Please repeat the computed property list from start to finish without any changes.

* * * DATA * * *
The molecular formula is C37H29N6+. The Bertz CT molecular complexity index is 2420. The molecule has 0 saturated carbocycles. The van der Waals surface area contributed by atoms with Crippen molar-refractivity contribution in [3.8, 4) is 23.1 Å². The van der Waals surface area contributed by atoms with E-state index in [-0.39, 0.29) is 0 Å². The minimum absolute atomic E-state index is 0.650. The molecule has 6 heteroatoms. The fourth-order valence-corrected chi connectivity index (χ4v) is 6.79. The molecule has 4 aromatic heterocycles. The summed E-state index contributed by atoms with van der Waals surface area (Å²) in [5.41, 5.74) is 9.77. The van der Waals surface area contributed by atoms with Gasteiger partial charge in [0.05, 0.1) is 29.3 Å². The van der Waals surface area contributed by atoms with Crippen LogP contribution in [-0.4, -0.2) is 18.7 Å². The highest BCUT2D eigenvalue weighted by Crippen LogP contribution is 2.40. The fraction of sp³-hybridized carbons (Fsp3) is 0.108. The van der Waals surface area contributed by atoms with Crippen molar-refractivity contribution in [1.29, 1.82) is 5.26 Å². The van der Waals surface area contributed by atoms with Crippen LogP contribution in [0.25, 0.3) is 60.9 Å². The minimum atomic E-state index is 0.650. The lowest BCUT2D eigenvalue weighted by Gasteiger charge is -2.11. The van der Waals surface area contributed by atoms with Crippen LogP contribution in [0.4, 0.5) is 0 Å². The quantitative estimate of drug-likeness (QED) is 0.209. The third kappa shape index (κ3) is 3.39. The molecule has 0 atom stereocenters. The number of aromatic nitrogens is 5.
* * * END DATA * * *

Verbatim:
The molecular formula is C37H29N6+. The Bertz CT molecular complexity index is 2420. The molecule has 0 saturated carbocycles. The van der Waals surface area contributed by atoms with Crippen molar-refractivity contribution in [3.8, 4) is 23.1 Å². The van der Waals surface area contributed by atoms with E-state index in [-0.39, 0.29) is 0 Å². The minimum absolute atomic E-state index is 0.650. The molecule has 6 heteroatoms. The fourth-order valence-corrected chi connectivity index (χ4v) is 6.79. The molecule has 4 aromatic heterocycles. The summed E-state index contributed by atoms with van der Waals surface area (Å²) in [5.41, 5.74) is 9.77. The van der Waals surface area contributed by atoms with Gasteiger partial charge in [0.05, 0.1) is 29.3 Å². The van der Waals surface area contributed by atoms with Crippen LogP contribution in [-0.4, -0.2) is 18.7 Å². The highest BCUT2D eigenvalue weighted by Crippen LogP contribution is 2.40. The fraction of sp³-hybridized carbons (Fsp3) is 0.108. The van der Waals surface area contributed by atoms with Crippen molar-refractivity contribution in [1.29, 1.82) is 5.26 Å². The van der Waals surface area contributed by atoms with Crippen LogP contribution in [0.25, 0.3) is 60.9 Å². The minimum atomic E-state index is 0.650. The lowest BCUT2D eigenvalue weighted by Gasteiger charge is -2.11. The van der Waals surface area contributed by atoms with Crippen LogP contribution in [0.4, 0.5) is 0 Å². The quantitative estimate of drug-likeness (QED) is 0.209. The third kappa shape index (κ3) is 3.39. The molecule has 0 atom stereocenters. The number of aromatic nitrogens is 5.